Carbon capture and storage: a UK first at a cement plant 

We are part of the HyNet North West consortium, which aims to create the world’s first low carbon industrial cluster. 

The hydrogen and carbon capture and storage (CCS) project will play a critical role in the UK’s transition to net zero greenhouse gas emissions by 2050 and the fight against climate change. 

The region HyNet North West covers – which stretches from Flintshire and Wrexham, through Cheshire, Liverpool and Greater Manchester into Lancashire – has the largest concentration of advanced manufacturing and chemical production in the UK, including our Padeswood cement works.

The project has received backing under the government’s cluster sequencing process, giving us the confidence to invest in a carbon capture plant at Padeswood, which will connect to the planned HyNet CO2 transport and storage system. We are already carrying out a CCS feasibility study at the site, which will provide a clear design basis and cost estimate for the next stage.

The whole project will reduce regional CO2 emissions by up to 10 million tonnes every year by 2030: the equivalent of taking four million cars off the road. This figure includes up to 800,000 tonnes from our Padeswood plant and, if successful, could mean that we will be able to produce net zero carbon cement from the plant as early as 2027, which would represent a huge leap forward in our decarbonisation plans.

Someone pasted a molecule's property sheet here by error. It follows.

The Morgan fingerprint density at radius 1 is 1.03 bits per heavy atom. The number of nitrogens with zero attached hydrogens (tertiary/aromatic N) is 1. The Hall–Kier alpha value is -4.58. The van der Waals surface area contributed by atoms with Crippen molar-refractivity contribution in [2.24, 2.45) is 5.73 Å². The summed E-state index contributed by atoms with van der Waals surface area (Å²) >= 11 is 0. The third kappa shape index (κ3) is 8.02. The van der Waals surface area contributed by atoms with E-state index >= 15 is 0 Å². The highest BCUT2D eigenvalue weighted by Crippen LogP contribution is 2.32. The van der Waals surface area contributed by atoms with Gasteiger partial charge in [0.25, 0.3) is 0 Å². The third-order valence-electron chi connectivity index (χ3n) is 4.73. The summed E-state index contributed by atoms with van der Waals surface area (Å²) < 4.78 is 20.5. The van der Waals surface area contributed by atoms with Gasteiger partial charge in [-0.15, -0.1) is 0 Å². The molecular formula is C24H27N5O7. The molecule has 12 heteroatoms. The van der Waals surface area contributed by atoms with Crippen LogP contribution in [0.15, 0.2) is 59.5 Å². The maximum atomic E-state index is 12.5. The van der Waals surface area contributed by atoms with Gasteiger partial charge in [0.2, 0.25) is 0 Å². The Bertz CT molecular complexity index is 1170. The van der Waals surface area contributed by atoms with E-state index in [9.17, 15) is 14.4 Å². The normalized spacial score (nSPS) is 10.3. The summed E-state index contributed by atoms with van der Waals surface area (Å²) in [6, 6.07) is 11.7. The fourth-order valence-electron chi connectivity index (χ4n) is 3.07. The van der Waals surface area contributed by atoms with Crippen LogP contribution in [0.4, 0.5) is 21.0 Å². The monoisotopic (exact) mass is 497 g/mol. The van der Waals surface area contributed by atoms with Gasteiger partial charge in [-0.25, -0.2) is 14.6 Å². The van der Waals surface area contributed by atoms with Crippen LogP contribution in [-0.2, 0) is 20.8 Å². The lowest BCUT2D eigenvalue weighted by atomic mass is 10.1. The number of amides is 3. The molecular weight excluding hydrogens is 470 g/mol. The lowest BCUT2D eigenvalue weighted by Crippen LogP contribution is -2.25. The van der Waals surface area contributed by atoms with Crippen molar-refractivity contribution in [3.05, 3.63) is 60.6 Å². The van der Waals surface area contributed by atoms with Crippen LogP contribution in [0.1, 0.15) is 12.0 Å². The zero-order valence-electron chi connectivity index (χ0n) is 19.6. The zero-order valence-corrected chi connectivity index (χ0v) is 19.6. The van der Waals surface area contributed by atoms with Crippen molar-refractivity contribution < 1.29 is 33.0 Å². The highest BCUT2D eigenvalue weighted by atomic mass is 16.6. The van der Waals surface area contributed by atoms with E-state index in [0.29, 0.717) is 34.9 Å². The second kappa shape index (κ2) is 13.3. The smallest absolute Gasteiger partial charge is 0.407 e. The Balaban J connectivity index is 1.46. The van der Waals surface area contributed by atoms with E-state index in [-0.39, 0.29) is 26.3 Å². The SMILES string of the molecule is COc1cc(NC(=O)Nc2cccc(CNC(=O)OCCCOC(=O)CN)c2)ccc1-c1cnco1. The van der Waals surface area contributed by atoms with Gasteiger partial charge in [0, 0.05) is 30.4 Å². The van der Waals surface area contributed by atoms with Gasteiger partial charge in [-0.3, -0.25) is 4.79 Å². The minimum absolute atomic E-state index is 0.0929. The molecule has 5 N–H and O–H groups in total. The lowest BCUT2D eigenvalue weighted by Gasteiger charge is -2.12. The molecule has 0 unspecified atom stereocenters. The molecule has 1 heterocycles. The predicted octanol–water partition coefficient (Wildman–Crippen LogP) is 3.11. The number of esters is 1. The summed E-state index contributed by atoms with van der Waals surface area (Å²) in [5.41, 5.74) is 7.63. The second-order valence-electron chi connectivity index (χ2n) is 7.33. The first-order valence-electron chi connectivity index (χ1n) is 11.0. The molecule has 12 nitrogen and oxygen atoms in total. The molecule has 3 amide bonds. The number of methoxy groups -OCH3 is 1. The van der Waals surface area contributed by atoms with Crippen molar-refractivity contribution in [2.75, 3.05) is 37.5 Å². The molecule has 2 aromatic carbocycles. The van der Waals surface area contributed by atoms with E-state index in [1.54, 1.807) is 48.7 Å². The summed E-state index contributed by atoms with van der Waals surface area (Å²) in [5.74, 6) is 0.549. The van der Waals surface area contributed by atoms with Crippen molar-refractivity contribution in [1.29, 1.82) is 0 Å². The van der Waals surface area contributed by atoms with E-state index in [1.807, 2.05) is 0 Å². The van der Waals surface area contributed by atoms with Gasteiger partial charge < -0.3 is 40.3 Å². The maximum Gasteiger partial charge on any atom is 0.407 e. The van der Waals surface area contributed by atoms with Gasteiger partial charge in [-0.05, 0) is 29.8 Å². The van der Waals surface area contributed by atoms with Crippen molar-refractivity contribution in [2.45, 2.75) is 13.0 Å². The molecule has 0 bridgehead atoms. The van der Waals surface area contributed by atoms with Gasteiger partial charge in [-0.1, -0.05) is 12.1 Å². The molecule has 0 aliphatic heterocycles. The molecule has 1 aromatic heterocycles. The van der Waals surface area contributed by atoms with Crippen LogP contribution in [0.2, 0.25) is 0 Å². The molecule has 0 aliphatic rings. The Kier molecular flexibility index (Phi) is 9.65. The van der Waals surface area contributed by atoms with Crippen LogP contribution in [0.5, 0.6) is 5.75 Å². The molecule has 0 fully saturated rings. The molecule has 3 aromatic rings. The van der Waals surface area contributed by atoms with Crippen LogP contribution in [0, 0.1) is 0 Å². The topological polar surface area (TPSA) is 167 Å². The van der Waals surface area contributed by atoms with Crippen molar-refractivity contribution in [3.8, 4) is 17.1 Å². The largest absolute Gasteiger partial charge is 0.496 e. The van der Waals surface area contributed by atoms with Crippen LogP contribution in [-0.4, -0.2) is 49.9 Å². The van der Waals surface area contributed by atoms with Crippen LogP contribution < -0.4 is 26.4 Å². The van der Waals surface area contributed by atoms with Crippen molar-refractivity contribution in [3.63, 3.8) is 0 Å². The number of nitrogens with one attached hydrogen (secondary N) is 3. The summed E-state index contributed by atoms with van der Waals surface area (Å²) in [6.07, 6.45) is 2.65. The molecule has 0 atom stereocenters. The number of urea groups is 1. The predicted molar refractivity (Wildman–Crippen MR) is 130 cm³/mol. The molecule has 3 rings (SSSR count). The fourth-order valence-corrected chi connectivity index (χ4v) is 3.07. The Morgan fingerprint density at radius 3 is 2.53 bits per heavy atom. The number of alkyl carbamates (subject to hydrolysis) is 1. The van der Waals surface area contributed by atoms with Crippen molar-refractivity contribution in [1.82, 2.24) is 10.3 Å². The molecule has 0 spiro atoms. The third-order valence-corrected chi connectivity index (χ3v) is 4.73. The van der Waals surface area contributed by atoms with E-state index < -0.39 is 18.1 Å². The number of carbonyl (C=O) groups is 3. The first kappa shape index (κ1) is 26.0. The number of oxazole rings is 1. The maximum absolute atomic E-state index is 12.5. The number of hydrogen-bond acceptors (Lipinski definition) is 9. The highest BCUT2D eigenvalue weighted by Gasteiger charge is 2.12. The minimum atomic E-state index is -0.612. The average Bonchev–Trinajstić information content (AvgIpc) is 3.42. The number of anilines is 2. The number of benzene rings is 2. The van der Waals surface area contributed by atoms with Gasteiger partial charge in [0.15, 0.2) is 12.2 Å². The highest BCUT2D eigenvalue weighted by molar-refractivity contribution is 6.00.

The HyNet North West project also includes production, storage and distribution of low carbon hydrogen, which will help to decarbonise other industries whose CO2 emissions primarily come from fossil fuels. The project, led by Progressive Energy, is being developed by a consortium of regionally located partners including Cadent, CF Fertilisers, Eni UK, Essar, INOVYN and the University of Chester as well as Hanson.   

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